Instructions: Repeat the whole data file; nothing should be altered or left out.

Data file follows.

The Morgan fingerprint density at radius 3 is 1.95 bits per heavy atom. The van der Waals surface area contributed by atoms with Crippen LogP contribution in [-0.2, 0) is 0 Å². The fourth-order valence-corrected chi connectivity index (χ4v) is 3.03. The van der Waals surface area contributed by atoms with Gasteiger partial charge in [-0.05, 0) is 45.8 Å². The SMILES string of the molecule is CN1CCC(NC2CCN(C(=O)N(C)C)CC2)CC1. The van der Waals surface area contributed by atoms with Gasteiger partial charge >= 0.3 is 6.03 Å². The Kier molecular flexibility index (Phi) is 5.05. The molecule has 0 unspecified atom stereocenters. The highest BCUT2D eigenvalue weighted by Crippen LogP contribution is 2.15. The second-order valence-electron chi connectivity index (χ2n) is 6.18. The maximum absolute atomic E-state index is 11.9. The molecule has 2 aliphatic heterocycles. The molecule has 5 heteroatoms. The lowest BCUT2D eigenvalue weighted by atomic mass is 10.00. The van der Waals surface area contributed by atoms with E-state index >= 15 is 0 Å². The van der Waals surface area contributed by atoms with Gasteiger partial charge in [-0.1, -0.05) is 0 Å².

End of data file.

The Morgan fingerprint density at radius 3 is 1.95 bits per heavy atom. The van der Waals surface area contributed by atoms with Crippen LogP contribution in [-0.2, 0) is 0 Å². The fourth-order valence-corrected chi connectivity index (χ4v) is 3.03. The van der Waals surface area contributed by atoms with Gasteiger partial charge in [-0.05, 0) is 45.8 Å². The SMILES string of the molecule is CN1CCC(NC2CCN(C(=O)N(C)C)CC2)CC1. The van der Waals surface area contributed by atoms with Gasteiger partial charge >= 0.3 is 6.03 Å². The Kier molecular flexibility index (Phi) is 5.05. The molecule has 0 unspecified atom stereocenters. The highest BCUT2D eigenvalue weighted by Crippen LogP contribution is 2.15. The second-order valence-electron chi connectivity index (χ2n) is 6.18. The maximum absolute atomic E-state index is 11.9. The molecule has 2 aliphatic heterocycles. The molecule has 5 heteroatoms. The lowest BCUT2D eigenvalue weighted by atomic mass is 10.00. The van der Waals surface area contributed by atoms with E-state index >= 15 is 0 Å². The van der Waals surface area contributed by atoms with Gasteiger partial charge in [-0.1, -0.05) is 0 Å².